I come across a lot of unusual “holidays” when creating the Monthly Nonprofit Writing Prompts email newsletter. While some of them are silly, they can still make good writing prompts like Optimist Day (February 3rd) or Pretend to Be a Time Traveler Day (December 8th)

And then there are things like Wave All Your Fingers At Your Neighbors Day (February 7th) or International Cherry Pit Spitting Day (July 1st) which I can’t really do anything with.

As someone who usually has at least two browser windows with multiple tabs open in each at any given time, Single-Tasking Day (February 22nd) got my attention.

I want to share the principals behind it since we are constantly told multitasking is the ultimate display of productivity. (Keep reading to learn why that isn’t true)

The idea behind Single-Tasking Day is to focus on one thing at a time. Take a task, break it down, and be intentional about finishing it. While you can take a break, the goal is to minimize distractions and interruptions until the task is complete.

You can complete more than one task on this day, but you should only be focusing on one and finishing it before moving on.

Why is this important? Well because despite employers looking for people who can “multitask”, multiple studies show that multitasking is less productive and leaves us more exhausted:

(You’ll notice all of these articles are years old at this point and yet we still can’t get over our multitasking ways!)

In the article The Real Cost Of Context Switching [And How To Solve It], Dominic Kent says that every time we try to focus on two different things at the same time (content switching), we activate our “working memory.” Multitasking uses up the limited capacity of our working memory. This causes not only our brain to become fatigued, but our entire body to become fatigued.

“Think of losing focus every time you context switch like an injury.” ~ Dominic Kent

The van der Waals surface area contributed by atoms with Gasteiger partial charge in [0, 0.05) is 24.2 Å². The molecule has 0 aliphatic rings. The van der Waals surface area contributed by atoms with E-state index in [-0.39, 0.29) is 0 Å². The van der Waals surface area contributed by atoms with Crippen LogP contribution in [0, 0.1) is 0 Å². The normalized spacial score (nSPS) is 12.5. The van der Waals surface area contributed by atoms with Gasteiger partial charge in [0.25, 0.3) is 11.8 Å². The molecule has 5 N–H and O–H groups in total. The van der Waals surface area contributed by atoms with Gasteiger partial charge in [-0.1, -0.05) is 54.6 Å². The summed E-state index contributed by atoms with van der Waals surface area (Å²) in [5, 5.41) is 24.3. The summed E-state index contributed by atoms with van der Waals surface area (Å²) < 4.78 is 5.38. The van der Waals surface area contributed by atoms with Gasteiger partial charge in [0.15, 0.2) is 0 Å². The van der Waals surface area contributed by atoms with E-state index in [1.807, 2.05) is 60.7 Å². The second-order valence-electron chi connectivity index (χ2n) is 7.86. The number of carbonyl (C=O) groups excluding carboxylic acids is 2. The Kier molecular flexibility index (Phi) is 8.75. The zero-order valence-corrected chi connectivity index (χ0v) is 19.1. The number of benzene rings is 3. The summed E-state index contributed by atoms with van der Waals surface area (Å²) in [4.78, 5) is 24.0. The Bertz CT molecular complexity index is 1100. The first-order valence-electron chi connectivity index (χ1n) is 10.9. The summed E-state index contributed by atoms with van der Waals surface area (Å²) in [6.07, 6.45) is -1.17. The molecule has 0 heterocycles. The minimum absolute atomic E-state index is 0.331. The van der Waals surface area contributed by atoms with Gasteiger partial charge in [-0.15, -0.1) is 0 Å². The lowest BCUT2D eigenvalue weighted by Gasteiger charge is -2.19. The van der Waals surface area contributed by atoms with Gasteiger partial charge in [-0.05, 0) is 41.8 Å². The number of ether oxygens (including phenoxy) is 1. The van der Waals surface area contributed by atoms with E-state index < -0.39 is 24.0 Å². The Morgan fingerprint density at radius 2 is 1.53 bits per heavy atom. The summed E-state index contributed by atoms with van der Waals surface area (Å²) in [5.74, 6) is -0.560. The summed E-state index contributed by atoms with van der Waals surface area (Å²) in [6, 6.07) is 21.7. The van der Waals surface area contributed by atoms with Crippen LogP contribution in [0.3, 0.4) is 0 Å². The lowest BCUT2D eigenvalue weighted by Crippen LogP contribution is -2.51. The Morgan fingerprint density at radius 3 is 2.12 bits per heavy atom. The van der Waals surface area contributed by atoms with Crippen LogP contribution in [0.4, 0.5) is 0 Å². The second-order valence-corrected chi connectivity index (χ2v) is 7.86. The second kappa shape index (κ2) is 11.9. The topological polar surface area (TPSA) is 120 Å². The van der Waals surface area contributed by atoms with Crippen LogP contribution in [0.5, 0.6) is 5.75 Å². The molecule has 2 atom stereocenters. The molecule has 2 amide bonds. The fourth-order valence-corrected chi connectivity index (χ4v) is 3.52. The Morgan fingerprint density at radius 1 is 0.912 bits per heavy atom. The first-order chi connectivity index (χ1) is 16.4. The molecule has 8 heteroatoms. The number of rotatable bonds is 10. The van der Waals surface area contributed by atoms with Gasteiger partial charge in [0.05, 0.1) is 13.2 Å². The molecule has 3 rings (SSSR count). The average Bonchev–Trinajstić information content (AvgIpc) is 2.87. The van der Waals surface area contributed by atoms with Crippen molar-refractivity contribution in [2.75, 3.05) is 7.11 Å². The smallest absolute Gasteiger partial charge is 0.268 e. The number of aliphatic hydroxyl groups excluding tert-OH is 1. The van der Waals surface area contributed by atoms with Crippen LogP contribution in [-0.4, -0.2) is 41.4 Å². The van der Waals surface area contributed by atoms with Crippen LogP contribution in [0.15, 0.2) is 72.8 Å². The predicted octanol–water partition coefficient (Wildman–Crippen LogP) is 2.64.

These constant switches in focus have an adverse impact on your brain. You aren’t being productive, you’re just confusing your brain!

So this Thursday, February 22nd, let’s celebrate Single-Tasking Day!

Here are some tips to transition from multitasking to single-tasking:

  1. Tell others what you are doing so they can leave you alone.
  2. Only have one browser tab open. (Or if you are doing research, etc only have those with relevant content open)
  3. Shut down email.
  4. Turn off your phone (or at least silence it).
  5. Turn off all other notifications.
  6. Do a Brain Dump.
  7. Group and prioritize your tasks.
  8. Or pick that “ONE” thing you just can’t seem to stay focused on, but needs to get done.
  9. Use the ol’ Pomodoro Technique. (Focus on a single task for 25 minutes, then take a 5 minute break.)
  10. Take breaks away from your computer. (Do not use this time to check email, etc or your will get distracted).

For a lot of us, this is completely foreign way of doing things and will take some practice. Your brain is incredibly good at learning patterns meaning it will interrupt your train of thought because it thinks you need to check your email or look at your phone.

You may need to retrain your brain. Time how long it takes for your brain to interrupt you single tasking for a few days. Then start setting a timer for a few minutes longer that that for each task. The theory is your brain will eventually go longer and longer between distracting you with thoughts of Instagram and text messages.

Eventually single-tasking can become something we do all the time and not just on February 22nd!

The post 10 Tips to Help You Celebrate Single-Tasking Day This Year appeared first on Nonprofit Marketing Guide (NPMG).